This is my final essay on deeper issues within the cultural ramifications on the Donald Trump Presidency. The first four essays focus on the underlying fascism of “make American great again,” and to some degree the people carrying this flag forward. This final essay focuses on aspects of left wing culture that helped to enable the rise of Donald Trump in national politics.
In my estimation, the left’s agenda should all cycle back to one focus: win elections. It sounds trite, but the challenges at hand seem obvious and the situation is dire. No one really has the time for excuses, denials or self-righteous posturing. Progressives need to get real about how certain go-to tendencies like virtue signaling, identity politics and precious hyper-vigilance are a massive turn-off amongst the general population.
The problem is clear enough: We have Donald Trump for POTUS. In addition, we have a right wing Republican House and Senate. It’s a Republican high tide; their dominance extends throughout many state governments. Conversely, the progressive left has very little on the scoreboard of political representation. In response to this criticism, many on the left complain that the system is broken, which many be true, but in a democracy, elections have to be won to effect change. There is so little representation that one could wonder if the progressive left is a real coalition or just a group of reactionaries bonding over narrow self-interests that fade away once election season is over.
The left needs to refocus the mission to include real electoral force. The most important factor towards achieving this goal – above all else – is to build durable coalitions of various interest groups that are capable of holding together despite differences of opinion. To each their own pet issues, but politics and personal ideals do not - and should not - always run parallel. The left needs to get out of the habit of killing its own.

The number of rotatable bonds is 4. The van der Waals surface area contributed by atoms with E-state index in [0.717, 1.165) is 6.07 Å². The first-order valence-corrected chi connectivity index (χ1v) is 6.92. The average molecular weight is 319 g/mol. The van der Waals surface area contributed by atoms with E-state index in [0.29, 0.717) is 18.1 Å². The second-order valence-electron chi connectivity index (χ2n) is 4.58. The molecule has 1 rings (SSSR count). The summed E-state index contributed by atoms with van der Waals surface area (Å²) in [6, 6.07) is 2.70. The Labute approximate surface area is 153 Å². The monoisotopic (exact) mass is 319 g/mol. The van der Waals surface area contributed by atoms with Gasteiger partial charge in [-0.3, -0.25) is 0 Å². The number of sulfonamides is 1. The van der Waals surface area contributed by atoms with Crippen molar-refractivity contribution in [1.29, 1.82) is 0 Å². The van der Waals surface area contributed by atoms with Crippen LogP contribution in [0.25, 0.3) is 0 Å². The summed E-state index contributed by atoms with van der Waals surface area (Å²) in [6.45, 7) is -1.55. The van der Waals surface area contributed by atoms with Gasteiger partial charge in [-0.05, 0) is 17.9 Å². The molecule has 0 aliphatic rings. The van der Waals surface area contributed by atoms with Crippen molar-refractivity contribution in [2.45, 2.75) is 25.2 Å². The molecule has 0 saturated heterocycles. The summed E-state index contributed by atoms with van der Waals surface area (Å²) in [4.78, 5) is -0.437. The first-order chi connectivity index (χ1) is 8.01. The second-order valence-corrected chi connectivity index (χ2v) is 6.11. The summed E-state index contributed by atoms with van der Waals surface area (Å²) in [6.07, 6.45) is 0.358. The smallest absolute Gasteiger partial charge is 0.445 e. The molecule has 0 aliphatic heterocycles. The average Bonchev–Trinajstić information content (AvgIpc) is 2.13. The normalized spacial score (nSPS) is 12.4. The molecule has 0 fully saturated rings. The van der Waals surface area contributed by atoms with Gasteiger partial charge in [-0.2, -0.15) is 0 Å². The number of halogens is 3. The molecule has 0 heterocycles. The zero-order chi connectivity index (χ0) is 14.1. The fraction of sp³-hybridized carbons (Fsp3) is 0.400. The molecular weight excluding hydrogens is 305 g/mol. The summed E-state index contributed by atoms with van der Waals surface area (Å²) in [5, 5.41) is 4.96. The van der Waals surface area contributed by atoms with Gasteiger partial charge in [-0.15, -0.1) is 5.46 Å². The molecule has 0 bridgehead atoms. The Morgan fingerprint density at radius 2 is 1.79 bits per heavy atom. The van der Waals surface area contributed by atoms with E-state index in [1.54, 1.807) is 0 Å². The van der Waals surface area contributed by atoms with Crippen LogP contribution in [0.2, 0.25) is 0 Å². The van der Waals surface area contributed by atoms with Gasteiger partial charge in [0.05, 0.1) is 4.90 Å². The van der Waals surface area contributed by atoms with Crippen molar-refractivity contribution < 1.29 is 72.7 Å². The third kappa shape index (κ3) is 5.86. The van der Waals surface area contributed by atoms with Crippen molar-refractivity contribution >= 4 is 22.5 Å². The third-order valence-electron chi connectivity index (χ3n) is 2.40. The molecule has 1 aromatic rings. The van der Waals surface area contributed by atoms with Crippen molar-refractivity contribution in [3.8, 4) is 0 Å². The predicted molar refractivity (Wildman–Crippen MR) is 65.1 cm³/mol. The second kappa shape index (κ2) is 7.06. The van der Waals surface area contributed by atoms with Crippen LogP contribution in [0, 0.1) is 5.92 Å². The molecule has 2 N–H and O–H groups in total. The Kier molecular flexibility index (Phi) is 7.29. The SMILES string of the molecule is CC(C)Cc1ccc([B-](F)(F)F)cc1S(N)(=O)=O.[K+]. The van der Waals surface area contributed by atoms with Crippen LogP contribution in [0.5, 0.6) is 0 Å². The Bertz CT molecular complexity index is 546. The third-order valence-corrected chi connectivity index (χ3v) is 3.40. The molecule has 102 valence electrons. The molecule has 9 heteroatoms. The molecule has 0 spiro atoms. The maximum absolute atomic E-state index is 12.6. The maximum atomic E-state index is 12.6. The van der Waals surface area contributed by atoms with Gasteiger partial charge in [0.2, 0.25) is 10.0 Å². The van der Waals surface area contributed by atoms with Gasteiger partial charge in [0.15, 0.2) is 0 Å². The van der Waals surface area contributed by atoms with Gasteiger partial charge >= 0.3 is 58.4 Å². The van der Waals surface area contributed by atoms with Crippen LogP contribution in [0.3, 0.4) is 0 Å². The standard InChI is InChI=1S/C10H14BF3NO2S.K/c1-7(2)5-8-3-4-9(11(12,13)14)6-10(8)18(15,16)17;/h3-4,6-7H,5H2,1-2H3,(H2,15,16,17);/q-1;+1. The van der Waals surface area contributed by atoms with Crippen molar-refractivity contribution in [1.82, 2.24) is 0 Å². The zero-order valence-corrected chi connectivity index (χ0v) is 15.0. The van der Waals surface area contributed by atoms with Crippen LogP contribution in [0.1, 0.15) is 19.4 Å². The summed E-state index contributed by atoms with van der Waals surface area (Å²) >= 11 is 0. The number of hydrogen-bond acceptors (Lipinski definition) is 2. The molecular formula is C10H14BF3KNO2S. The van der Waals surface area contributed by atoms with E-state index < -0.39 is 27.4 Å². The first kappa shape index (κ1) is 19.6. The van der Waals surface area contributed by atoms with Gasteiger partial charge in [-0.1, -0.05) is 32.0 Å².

As evidenced by the last election cycle, many self-identifying progressives seem more comfortable with attacking potential allies rather than taking the battle to actual ideological adversaries. It was virtue signaling, identity politics and precious hyper-vigilance exemplified at its worst. These so-called progressives were given plenty of unchecked leeway to compulsively bash the Democratic Party and it’s presidential candidate, often times using unsubstantiated arguments that mirrored pro-Trump sentiments. Indeed, many on the left still seem almost satisfied by the results of this past election. This sort of toxic logic should be exorcised from the movement.
But for all the heated rhetoric, where are the victories for the progressive left? Where are the success stories – the examples that lead people to actually respond in meaningful ways? Where is Joe Citizen discussing progressive matters in conscious deferral to the influence of a movement? Where is this undeniable political base evidenced in everyday civic engagement? And if civic engagement isn’t the endgame, what are we even talking about?
Ideally, everyone should have ideas to effect positive change, and we don’t have to always agree. Recent progressive victories (gains in gender equity and LGTBQ rights) and defeats (an inability to protect reforms in education, the prison system, policing policies and to fight regulation roll backs impacting the environment and Wall Street) need a stronger Election Day identity to effect sympathetic representation. The progressive brand is badly damaged by not turning up consistently at the polls to coalesce behind the candidate that best matches up with the progressive agenda.
The deeper problem for progressives is that despite having many things to say – perhaps too many things to say – they just don’t have much say in things that matter. There are no moral victories really. If progressives really want to understand and change this world for the better, they need a meaningful but succinct set of principals that can be shared with a broad coalition of diverse people. Strength in numbers is vital.